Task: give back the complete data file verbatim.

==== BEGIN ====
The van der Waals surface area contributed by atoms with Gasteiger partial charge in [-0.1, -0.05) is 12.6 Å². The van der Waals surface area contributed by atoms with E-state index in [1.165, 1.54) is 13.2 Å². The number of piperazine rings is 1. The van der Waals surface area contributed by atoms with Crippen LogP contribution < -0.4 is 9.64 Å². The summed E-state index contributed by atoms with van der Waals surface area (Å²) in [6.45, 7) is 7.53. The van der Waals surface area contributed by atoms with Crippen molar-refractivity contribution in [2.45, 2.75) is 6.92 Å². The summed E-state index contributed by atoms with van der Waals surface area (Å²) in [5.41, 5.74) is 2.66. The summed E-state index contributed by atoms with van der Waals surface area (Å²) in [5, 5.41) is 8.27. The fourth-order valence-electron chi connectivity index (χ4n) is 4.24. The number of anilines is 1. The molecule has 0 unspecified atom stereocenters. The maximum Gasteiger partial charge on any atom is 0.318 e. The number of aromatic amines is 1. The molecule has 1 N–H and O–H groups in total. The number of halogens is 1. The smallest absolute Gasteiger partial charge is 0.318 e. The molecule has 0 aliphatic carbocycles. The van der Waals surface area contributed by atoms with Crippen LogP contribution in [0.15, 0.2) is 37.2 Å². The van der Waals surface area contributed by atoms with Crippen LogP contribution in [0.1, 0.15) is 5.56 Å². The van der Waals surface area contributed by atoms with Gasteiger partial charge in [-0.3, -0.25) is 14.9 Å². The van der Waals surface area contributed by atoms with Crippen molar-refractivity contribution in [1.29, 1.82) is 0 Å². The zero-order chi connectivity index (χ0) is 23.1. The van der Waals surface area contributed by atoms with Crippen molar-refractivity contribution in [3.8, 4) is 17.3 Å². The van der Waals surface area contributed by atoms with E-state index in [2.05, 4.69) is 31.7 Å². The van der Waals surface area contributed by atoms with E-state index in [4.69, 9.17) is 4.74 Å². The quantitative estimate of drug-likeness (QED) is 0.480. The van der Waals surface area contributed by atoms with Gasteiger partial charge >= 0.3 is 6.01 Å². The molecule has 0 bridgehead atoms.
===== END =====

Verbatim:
The van der Waals surface area contributed by atoms with Gasteiger partial charge in [-0.1, -0.05) is 12.6 Å². The van der Waals surface area contributed by atoms with E-state index in [1.165, 1.54) is 13.2 Å². The number of piperazine rings is 1. The van der Waals surface area contributed by atoms with Crippen LogP contribution < -0.4 is 9.64 Å². The summed E-state index contributed by atoms with van der Waals surface area (Å²) in [6.45, 7) is 7.53. The van der Waals surface area contributed by atoms with Crippen molar-refractivity contribution in [2.45, 2.75) is 6.92 Å². The summed E-state index contributed by atoms with van der Waals surface area (Å²) in [5.41, 5.74) is 2.66. The summed E-state index contributed by atoms with van der Waals surface area (Å²) in [5, 5.41) is 8.27. The fourth-order valence-electron chi connectivity index (χ4n) is 4.24. The number of anilines is 1. The molecule has 0 unspecified atom stereocenters. The maximum Gasteiger partial charge on any atom is 0.318 e. The number of aromatic amines is 1. The molecule has 1 N–H and O–H groups in total. The number of halogens is 1. The smallest absolute Gasteiger partial charge is 0.318 e. The molecule has 0 aliphatic carbocycles. The van der Waals surface area contributed by atoms with Crippen LogP contribution in [0.15, 0.2) is 37.2 Å². The van der Waals surface area contributed by atoms with Crippen LogP contribution in [0.1, 0.15) is 5.56 Å². The van der Waals surface area contributed by atoms with Gasteiger partial charge in [-0.3, -0.25) is 14.9 Å². The van der Waals surface area contributed by atoms with Crippen molar-refractivity contribution in [1.29, 1.82) is 0 Å². The zero-order chi connectivity index (χ0) is 23.1. The van der Waals surface area contributed by atoms with Crippen molar-refractivity contribution in [3.8, 4) is 17.3 Å². The van der Waals surface area contributed by atoms with E-state index in [2.05, 4.69) is 31.7 Å². The van der Waals surface area contributed by atoms with E-state index in [4.69, 9.17) is 4.74 Å². The quantitative estimate of drug-likeness (QED) is 0.480. The van der Waals surface area contributed by atoms with Gasteiger partial charge >= 0.3 is 6.01 Å². The molecule has 0 bridgehead atoms.